suprise, the A2 staff removed all anti union posts/comments from this story. With the quality of most of their stories, they are the type of lazy workers (the type that dont check their own grammer or spelling or give any REAL facts that are aquired through RESEARCH in their stories) I mentioned the unions protecting in my post. Now hurry and delete this comment also before anyone reads it! Unions are an anchor around the neck of the hard working American and the shield that protects and keeps lazy, drunk, drug using workers safe from termination.


Thu, Jan 19, 2012 : 11:09 p.m.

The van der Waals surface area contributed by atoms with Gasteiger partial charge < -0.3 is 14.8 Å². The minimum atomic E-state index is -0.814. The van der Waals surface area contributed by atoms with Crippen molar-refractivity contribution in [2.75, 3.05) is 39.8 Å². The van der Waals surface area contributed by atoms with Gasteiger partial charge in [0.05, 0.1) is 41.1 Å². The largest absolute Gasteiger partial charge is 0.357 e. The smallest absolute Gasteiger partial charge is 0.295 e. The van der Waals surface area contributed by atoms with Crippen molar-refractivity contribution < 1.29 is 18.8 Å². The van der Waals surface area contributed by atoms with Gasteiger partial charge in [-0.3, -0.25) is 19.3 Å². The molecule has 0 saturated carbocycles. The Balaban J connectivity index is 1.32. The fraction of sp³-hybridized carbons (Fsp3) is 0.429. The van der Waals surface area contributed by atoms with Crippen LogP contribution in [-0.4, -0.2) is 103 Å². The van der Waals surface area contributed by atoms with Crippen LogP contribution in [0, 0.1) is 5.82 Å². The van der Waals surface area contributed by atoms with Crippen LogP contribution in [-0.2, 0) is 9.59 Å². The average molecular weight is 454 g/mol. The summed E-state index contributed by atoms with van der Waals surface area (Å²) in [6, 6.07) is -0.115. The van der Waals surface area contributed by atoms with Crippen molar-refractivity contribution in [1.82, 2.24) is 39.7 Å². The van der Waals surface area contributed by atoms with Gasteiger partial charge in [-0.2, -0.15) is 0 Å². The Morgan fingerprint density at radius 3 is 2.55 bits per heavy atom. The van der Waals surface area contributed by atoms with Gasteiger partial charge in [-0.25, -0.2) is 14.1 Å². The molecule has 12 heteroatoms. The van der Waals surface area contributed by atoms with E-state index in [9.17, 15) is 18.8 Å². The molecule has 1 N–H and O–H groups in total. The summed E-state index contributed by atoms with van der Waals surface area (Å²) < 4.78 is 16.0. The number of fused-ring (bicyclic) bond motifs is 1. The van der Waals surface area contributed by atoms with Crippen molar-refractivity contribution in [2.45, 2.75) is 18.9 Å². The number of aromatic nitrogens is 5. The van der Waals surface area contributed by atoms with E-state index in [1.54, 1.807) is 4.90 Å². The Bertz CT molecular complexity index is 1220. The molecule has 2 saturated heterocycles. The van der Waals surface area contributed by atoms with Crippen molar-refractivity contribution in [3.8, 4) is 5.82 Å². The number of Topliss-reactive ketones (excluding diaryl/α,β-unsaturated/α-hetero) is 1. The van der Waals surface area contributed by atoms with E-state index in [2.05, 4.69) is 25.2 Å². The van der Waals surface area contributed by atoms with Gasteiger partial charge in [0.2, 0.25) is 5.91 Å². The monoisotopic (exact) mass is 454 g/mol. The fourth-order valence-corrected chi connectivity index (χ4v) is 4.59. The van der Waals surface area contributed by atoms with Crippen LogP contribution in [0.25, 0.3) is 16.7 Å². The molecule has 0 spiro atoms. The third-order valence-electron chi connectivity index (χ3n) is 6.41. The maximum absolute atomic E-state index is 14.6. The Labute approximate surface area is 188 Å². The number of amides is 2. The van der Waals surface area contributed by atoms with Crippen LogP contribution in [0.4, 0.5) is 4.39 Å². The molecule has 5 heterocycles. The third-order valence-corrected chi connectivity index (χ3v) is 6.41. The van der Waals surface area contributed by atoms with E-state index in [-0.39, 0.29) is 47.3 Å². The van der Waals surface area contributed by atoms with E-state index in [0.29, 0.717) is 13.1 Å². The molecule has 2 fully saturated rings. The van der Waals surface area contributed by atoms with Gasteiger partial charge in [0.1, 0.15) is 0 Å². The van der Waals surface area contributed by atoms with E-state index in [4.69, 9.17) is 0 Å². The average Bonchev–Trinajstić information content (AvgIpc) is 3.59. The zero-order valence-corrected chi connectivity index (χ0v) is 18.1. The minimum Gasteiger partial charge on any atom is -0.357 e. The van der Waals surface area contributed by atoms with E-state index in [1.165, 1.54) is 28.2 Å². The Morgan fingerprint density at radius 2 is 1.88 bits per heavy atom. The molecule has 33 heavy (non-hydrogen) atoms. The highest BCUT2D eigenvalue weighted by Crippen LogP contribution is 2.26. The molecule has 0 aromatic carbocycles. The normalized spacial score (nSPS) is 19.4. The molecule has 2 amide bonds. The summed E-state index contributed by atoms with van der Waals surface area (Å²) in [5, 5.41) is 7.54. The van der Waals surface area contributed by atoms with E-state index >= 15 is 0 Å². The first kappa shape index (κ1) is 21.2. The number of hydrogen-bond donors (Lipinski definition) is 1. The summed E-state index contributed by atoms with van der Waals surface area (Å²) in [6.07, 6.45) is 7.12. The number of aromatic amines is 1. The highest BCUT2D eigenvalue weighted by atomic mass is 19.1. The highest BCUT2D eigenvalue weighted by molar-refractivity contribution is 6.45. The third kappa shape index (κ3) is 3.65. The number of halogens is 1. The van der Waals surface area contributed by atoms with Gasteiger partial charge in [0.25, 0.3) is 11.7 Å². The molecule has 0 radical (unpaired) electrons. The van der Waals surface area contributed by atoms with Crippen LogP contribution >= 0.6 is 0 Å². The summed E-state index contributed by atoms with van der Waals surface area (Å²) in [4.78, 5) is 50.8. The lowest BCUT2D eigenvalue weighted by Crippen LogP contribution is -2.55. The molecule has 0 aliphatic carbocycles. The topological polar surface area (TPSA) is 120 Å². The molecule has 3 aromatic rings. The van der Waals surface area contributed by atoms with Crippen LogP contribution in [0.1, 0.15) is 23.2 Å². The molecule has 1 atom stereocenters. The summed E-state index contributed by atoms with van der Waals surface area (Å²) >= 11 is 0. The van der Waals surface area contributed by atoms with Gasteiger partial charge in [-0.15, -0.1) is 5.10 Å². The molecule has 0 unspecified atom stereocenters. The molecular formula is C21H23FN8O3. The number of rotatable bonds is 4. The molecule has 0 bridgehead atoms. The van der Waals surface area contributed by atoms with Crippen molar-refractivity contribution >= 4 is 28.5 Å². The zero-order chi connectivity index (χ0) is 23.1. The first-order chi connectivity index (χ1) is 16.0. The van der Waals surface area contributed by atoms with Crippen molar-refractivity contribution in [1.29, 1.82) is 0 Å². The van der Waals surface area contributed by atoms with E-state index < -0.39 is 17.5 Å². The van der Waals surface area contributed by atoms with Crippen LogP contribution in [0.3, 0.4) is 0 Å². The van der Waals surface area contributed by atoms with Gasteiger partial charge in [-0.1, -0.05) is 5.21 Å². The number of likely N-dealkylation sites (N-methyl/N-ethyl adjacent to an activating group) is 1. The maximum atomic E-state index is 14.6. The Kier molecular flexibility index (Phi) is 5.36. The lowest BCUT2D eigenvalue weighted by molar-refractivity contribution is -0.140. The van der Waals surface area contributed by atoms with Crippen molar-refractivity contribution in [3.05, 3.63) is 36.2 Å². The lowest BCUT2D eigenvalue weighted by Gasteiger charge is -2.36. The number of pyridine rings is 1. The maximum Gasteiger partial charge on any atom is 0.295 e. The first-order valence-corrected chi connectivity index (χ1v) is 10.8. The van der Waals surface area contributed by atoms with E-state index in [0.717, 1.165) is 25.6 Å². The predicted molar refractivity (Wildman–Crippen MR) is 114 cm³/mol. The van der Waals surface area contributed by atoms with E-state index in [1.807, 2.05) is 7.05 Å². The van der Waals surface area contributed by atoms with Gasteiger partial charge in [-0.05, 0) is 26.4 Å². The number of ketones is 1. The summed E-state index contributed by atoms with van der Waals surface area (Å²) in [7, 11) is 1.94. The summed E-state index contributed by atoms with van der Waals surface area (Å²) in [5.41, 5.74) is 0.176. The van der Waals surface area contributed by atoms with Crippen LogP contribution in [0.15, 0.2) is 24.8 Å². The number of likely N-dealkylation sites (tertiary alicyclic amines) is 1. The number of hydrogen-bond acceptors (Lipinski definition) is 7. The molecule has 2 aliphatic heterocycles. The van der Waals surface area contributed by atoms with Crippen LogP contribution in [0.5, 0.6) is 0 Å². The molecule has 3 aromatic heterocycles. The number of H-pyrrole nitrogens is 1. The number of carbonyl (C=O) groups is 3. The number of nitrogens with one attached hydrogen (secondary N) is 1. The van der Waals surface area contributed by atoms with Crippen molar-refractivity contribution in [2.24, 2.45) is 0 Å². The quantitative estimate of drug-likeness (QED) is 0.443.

The discipline of colleges and universities is in general contrived, not for the benefit of the students, but for the interest, or, more properly speaking, for the ease of the masters. Its object is, in all cases, to maintain the authority of the master, and, whether he neglects or performs his duty, to oblige the students in all cases to behave to him as if he performed it with the greatest diligence and ability. It seems to presume perfect wisdom and virtue in the one order, and the greatest weakness and folly in the other. Where the masters, however, really perform their duty, there are no examples, I believe, that the greater part of the students ever neglect theirs. Adam Smith. An Inquiry into the Nature and Causes of the Wealth of Nations If the authority to which he is subject resides in the body corporate, the college, or university, of which he himself is a member, and in which the greater part of the other members are, like himself, persons who either are, or ought to be teachers, they are likely to make a common cause, to be all very indulgent to one another, and every man to consent that his neighbour may neglect his duty, provided he himself is allowed to neglect his own. In the university of Oxford, the greater part of the public professors have, for these many years, given up altogether even the pretence of teaching. Adam Smith. An Inquiry into the Nature and Causes of the Wealth of Nations.